One of the biggest password dumps in recent history has been revealed - but there's an easy way to find out if you're at risk

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For roughly four months, a gigantic email and password dump was circulating on the dark web, and no one in the cybersecurity community noticed, until now.

Have I Been Pwned? (HIBP) has added a new database containing roughly 71 million email addresses to its platform. The service allows users to see if their email addresses were picked up by threat actors at any time in the past and, if so, which service was breached to obtain the information.

While announcing the new addition, HIBP owner Troy Hunt says he dismissed the database earlier because it seemed to be nothing more than old information - repackaged. Upon closer inspection, however, he determined that a third of the email addresses were brand new, making the data dump “statistically significant”.

Significant data volume

This isn't just the usual collection of repurposed lists wrapped up with a brand-new bow on it and passed off as the next big thing; it's a significant volume of new data,” Hunt wrote. “When you look at the above forum post the data accompanied, the reason why becomes clear: it's from ‘stealer logs’ or in other words, malware that has grabbed credentials from compromised machines.”

When a user types in their email in the Have I Been Pwned? service, if their email pops up under the “Naz.API” submission, that means that they were, most likely, infected by malware at some point in the past (or are infected still). That also means that the malware stole passwords for various services. Unfortunately, it’s difficult to determine which service (unless the user recognizes the unique username/password combination). Some of the services mentioned include Facebook, Yahoo, Roblox, eBay, and others.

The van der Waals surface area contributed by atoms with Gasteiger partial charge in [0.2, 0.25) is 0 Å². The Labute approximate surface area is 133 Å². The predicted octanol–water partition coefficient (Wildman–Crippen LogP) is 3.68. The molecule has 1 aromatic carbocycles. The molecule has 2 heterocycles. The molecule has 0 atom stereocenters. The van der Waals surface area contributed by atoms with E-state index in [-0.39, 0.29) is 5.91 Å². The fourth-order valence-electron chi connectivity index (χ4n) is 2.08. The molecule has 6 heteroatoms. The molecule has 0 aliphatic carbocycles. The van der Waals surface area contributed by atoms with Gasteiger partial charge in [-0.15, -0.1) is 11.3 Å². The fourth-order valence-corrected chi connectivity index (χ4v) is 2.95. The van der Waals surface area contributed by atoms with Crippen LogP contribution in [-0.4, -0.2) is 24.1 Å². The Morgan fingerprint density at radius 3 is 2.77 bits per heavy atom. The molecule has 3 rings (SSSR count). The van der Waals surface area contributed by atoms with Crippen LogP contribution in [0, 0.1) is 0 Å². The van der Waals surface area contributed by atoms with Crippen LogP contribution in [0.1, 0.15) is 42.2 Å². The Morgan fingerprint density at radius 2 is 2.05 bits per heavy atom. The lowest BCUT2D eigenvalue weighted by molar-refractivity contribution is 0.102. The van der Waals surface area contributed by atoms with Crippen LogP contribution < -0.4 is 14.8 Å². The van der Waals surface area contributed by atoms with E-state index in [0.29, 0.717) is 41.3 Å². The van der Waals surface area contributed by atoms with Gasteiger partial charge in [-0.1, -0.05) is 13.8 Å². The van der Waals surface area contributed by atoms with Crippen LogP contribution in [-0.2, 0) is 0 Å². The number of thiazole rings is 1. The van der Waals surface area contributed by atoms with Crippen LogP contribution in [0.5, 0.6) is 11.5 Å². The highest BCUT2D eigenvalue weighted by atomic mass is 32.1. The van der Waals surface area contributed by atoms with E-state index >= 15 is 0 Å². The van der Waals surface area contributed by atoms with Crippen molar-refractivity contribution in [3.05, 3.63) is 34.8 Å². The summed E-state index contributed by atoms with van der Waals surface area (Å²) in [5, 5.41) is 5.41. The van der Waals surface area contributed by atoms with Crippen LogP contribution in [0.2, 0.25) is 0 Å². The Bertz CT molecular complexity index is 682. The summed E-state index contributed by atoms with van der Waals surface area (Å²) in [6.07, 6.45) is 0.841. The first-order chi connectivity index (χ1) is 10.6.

The database counts 319 files, totaling 104GB. Exactly 70,840,771 unique email addresses were exposed, and 427,308 individual Have I Been Pwned? subscribers impacted.

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Sead is a seasoned freelance journalist based in Sarajevo, Bosnia and Herzegovina. He writes about IT (cloud, IoT, 5G, VPN) and cybersecurity (ransomware, data breaches, laws and regulations). In his career, spanning more than a decade, he’s written for numerous media outlets, including Al Jazeera Balkans. He’s also held several modules on content writing for Represent Communications.